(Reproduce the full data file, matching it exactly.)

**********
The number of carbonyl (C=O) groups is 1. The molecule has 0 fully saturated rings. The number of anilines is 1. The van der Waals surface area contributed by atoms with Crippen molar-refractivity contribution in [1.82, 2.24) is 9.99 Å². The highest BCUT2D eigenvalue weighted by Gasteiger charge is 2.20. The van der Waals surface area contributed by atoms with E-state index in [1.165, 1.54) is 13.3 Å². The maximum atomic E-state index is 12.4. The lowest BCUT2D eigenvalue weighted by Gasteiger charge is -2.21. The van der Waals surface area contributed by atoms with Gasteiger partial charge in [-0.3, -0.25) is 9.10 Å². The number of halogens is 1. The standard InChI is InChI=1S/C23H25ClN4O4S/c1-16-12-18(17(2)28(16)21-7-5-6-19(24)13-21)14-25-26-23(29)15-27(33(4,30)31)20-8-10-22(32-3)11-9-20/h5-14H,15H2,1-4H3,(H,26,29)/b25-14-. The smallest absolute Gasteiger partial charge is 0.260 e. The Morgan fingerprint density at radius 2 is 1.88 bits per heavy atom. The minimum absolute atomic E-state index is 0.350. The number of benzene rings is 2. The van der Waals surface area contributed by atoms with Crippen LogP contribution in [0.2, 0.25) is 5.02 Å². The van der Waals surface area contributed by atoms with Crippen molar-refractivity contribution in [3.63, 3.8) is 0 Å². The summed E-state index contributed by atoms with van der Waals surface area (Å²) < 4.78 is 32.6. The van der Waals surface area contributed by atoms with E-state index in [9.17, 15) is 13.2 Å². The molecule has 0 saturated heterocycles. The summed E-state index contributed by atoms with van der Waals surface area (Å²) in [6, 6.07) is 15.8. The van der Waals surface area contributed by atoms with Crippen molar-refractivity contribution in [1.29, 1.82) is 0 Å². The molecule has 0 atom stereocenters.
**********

The number of carbonyl (C=O) groups is 1. The molecule has 0 fully saturated rings. The number of anilines is 1. The van der Waals surface area contributed by atoms with Crippen molar-refractivity contribution in [1.82, 2.24) is 9.99 Å². The highest BCUT2D eigenvalue weighted by Gasteiger charge is 2.20. The van der Waals surface area contributed by atoms with E-state index in [1.165, 1.54) is 13.3 Å². The maximum atomic E-state index is 12.4. The lowest BCUT2D eigenvalue weighted by Gasteiger charge is -2.21. The van der Waals surface area contributed by atoms with Gasteiger partial charge in [-0.3, -0.25) is 9.10 Å². The number of halogens is 1. The standard InChI is InChI=1S/C23H25ClN4O4S/c1-16-12-18(17(2)28(16)21-7-5-6-19(24)13-21)14-25-26-23(29)15-27(33(4,30)31)20-8-10-22(32-3)11-9-20/h5-14H,15H2,1-4H3,(H,26,29)/b25-14-. The smallest absolute Gasteiger partial charge is 0.260 e. The Morgan fingerprint density at radius 2 is 1.88 bits per heavy atom. The minimum absolute atomic E-state index is 0.350. The number of benzene rings is 2. The van der Waals surface area contributed by atoms with Crippen LogP contribution in [0.2, 0.25) is 5.02 Å². The van der Waals surface area contributed by atoms with Crippen molar-refractivity contribution in [3.63, 3.8) is 0 Å². The summed E-state index contributed by atoms with van der Waals surface area (Å²) < 4.78 is 32.6. The van der Waals surface area contributed by atoms with E-state index in [9.17, 15) is 13.2 Å². The molecule has 0 saturated heterocycles. The summed E-state index contributed by atoms with van der Waals surface area (Å²) in [6, 6.07) is 15.8. The van der Waals surface area contributed by atoms with Crippen molar-refractivity contribution in [1.29, 1.82) is 0 Å². The molecule has 0 atom stereocenters.